As I logged into a virtual discussion at work dedicated to sharing our feelings about current events, I looked at my colleagues present during this call. I couldn’t help but feel a metaphorical dark cloud descend upon me.
This was a safe space created by the organization I work for to offer its employees an outlet to share and feel heard. Over 80 people showed up to this call and I couldn’t help but notice how strange it all felt.
The black people seemed depleted, sad, a shell of what I was used to seeing in the office. Most of the other people seemed unsure of what to expect or do but were willing to listen and support their black colleagues during this hard time. I remember feeling drained, sluggish, and depleted by the endless barrage of social media posts that have had me in my feelings for the past few days.
The U.S. has been in pain for a long time. Pain over the injustices inflicted on POCs (People of Colour) in this country. There is a lot of anger and disappointment. At this point, even the allure of the American dream can’t make up for this.
Yes, the U.S. is a great country, but what is the point of a great country if there isn’t equality? The murder of George Floyd highlighted a very disturbing truth: even though opportunity for all is the foundation of the U.S., justice for all is not necessarily a given.
When I first watched the video of George Floyd’s murder. I was enraged. How could this happen again? We just had a to deal with the loss of Ahmaud Arbery, a 25-year-old black man who was murdered while going for a run in Georgia. When I say “we”, I mean the black population because every time a black person is killed in that way, it is a reminder that we could lose our lives going on an afternoon jog.
Coming from Malta, I cannot even fathom the thought of me losing my life while going on an afternoon jog on the promenade in Sliema but this a constant concern for a black individual.
The officers involved arrested, tried, convicted, and executed Mr. Floyd on a sidewalk with no jury. They did all of this while being filmed! On the other hand, Dylann Roof, a white man who shot and killed nine black people while they were having bible study in their church was bought Burger King by the policemen on his way to prison.
When three days had passed and the police officer responsible for murdering George Floyd was still at home, I just went into a state of despair. I couldn’t believe that this was happening.
Growing up in Malta I was always hyper-aware of my surroundings. Whether it was the way the shop owner looked at me when I walked into their store or the stares I got when I entered public transport on my way to sixth form, I was always aware that I was being watched.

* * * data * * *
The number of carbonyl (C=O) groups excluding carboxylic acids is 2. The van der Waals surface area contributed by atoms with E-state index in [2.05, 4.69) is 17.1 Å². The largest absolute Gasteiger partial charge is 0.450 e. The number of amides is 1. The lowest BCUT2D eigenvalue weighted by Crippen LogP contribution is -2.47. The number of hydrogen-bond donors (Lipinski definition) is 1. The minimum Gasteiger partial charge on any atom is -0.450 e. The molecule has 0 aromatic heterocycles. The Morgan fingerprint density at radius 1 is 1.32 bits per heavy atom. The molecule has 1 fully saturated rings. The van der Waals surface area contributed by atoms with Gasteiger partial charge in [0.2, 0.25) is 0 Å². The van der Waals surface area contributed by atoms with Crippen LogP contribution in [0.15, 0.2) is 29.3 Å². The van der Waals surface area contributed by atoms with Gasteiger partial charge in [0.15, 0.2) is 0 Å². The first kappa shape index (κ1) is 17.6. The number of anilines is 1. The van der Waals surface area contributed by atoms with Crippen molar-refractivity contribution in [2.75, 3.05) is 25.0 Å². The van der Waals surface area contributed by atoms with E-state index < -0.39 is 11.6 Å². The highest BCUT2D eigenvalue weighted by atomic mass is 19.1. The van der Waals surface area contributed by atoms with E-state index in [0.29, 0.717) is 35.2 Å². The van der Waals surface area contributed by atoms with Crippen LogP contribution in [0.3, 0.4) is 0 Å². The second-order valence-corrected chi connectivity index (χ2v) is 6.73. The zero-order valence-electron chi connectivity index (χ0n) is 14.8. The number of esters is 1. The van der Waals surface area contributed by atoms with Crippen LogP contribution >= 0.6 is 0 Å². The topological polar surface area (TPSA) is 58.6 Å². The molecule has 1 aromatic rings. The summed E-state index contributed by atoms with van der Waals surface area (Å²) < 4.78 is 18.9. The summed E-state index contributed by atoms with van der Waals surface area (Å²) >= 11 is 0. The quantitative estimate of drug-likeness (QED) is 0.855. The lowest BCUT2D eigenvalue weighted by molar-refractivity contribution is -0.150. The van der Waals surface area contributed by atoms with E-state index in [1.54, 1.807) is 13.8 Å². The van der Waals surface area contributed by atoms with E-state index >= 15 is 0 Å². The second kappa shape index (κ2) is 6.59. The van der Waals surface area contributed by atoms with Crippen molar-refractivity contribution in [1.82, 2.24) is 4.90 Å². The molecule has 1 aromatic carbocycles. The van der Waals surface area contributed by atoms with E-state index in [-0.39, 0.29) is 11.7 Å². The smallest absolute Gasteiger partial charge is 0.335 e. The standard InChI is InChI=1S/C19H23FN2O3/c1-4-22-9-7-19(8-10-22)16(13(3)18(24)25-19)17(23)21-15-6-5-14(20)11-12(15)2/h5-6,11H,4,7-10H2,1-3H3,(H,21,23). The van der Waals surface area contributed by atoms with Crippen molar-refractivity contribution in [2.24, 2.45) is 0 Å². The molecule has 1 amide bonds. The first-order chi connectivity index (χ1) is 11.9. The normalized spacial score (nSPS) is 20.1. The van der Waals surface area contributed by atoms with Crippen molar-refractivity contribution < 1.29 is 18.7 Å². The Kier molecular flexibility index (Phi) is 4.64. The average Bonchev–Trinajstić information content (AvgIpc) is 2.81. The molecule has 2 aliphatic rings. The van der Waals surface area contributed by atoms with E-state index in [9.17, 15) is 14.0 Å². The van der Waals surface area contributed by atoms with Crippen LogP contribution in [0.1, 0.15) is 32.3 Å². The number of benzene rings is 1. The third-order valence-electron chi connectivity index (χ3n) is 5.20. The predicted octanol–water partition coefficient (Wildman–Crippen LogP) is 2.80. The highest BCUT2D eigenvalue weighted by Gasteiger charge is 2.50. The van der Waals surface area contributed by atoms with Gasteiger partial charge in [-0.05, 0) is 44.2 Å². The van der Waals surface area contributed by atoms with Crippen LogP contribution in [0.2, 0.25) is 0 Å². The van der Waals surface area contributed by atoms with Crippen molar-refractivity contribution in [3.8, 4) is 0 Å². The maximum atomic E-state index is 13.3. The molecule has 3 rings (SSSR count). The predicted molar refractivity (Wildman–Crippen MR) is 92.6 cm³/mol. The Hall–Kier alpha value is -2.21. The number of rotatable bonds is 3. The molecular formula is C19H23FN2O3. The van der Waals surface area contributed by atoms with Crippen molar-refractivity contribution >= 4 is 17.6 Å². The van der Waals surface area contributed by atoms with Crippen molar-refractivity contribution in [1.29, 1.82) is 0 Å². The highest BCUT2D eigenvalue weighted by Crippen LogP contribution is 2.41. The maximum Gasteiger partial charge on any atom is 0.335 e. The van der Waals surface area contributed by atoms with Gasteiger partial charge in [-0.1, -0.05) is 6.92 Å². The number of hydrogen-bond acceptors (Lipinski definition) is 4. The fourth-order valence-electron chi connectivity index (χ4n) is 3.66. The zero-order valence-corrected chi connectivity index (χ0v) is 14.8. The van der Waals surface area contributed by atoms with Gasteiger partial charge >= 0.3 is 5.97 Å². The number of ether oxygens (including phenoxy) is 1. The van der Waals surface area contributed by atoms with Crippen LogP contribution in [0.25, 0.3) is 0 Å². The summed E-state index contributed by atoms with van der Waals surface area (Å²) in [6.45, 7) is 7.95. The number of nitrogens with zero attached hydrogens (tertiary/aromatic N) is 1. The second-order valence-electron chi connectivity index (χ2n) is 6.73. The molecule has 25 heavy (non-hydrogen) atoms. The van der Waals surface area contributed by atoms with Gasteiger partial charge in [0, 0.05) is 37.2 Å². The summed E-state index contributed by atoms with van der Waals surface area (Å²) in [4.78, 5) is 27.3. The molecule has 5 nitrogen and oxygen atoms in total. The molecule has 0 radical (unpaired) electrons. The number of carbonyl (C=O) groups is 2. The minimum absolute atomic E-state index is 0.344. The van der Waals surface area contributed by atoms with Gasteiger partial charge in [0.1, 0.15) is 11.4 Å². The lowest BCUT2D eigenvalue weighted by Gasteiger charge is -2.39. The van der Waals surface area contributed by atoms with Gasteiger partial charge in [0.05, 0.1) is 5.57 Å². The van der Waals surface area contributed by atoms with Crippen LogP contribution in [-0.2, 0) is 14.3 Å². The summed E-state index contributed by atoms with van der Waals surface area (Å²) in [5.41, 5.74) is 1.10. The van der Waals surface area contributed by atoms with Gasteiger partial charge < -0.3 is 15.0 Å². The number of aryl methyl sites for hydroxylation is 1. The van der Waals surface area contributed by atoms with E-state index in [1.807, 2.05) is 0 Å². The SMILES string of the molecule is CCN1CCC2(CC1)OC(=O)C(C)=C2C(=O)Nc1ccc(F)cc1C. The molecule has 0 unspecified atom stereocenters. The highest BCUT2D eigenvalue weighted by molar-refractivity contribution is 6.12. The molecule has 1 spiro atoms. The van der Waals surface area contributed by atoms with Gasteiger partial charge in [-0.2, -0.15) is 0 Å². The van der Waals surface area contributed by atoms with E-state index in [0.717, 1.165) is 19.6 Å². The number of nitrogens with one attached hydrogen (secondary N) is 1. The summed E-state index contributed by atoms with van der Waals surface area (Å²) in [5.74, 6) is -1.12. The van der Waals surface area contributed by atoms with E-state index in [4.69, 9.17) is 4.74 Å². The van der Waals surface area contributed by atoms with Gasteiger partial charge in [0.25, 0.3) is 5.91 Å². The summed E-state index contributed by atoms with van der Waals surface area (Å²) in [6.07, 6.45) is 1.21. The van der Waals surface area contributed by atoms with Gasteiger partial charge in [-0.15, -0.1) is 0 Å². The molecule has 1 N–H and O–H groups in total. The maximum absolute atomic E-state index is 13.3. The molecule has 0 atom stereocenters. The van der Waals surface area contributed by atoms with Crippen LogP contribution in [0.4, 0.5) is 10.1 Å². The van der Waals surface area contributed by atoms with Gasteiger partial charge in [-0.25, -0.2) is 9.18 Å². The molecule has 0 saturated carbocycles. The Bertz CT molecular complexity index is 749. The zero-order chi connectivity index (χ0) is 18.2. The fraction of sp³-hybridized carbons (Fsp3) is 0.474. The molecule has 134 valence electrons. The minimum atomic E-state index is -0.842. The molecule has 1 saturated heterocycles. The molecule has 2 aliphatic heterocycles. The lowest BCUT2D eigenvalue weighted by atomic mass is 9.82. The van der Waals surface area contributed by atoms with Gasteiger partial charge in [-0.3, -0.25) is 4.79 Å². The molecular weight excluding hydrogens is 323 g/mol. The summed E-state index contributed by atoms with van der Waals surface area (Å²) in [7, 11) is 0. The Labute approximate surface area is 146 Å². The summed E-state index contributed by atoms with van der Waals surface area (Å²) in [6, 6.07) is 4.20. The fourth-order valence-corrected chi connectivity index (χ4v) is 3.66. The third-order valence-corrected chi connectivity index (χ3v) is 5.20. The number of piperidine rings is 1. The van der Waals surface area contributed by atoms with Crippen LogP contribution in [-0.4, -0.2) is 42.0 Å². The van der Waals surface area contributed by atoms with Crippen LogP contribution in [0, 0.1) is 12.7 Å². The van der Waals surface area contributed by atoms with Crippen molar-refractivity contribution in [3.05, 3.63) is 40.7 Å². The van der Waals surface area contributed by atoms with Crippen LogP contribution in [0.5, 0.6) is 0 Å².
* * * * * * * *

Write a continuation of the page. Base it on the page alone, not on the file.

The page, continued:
There was ALWAYS someone watching. At first, I thought it was just because I was different but in time, I came to realise that for some people, seeing me getting on the bus was almost offensive.
How is my existence irritating to you? I am a human being, just like you. I remember one particular occasion when I was on a bus making my way to school. An adult man kept saying harassing me in Maltese suspecting that I didn’t understand. Being a 16-year-old kid, I just sat there and had to listen to this person spew nonsense about black people and even though what he said hurt, what hurt most was that no one stopped him. Some people even found it entertaining.
This is the struggle of black people around the world and especially in the U.S. It’s not that we want special treatment. We want equal treatment. Our struggle is not for your entertainment. This shit is real life for us.
I personally do not expect racism to just end overnight (although that would be nice) but we need to speed up the process. When a racist act happens, and you don’t speak up or try to correct the person’s behaviour, you are perpetuating and potentially encouraging the behaviour.
You can’t expect the victim to correct this behaviour. As a victim, I am already suffering trauma. We need to nip it in the bud. People need to speak up and if you do not want to go out and protest or post on your social media, that’s fine. You can start small by speaking up next time you see someone exhibiting racist behaviour. A little tip, calling someone racist never goes down well. You should explain that what the person did can be perceived as racist or you could just try and de-escalate the situation.
I left Malta at the age of 18, not out of discontent but because I joined a program that would require me to live abroad for a year or two and somehow, I never got round to moving back. It has been 15 years now and in this time I have spent time in Germany, Switzerland, England and many other beautiful countries but Malta is still my home.
I come to Malta every year or two to visit my family. I usually try to bring my wife and kids. In fact, my wife has attempted to make pastizzi at home and tried to learn Maltese a couple of times. Both have been a steeper uphill than expected. I should probably help her or get her a set of Id-Denfil books.
I could write a memoir of both good and bad experiences I’ve had growing up in Malta. Even though all these things happened, I have no resentment. Holding on to resentment takes up a lot of emotional energy plus it wouldn’t be fair to all the Maltese people who protected and supported me.
I want to turn my experiences into strength to go through this never-ending battle against racism. My goal is to make Malta proud. To represent Malta in outstanding fashion. That’s my way of showing Malta the benefits of having diversity in their population. That’s my way of combating racism.
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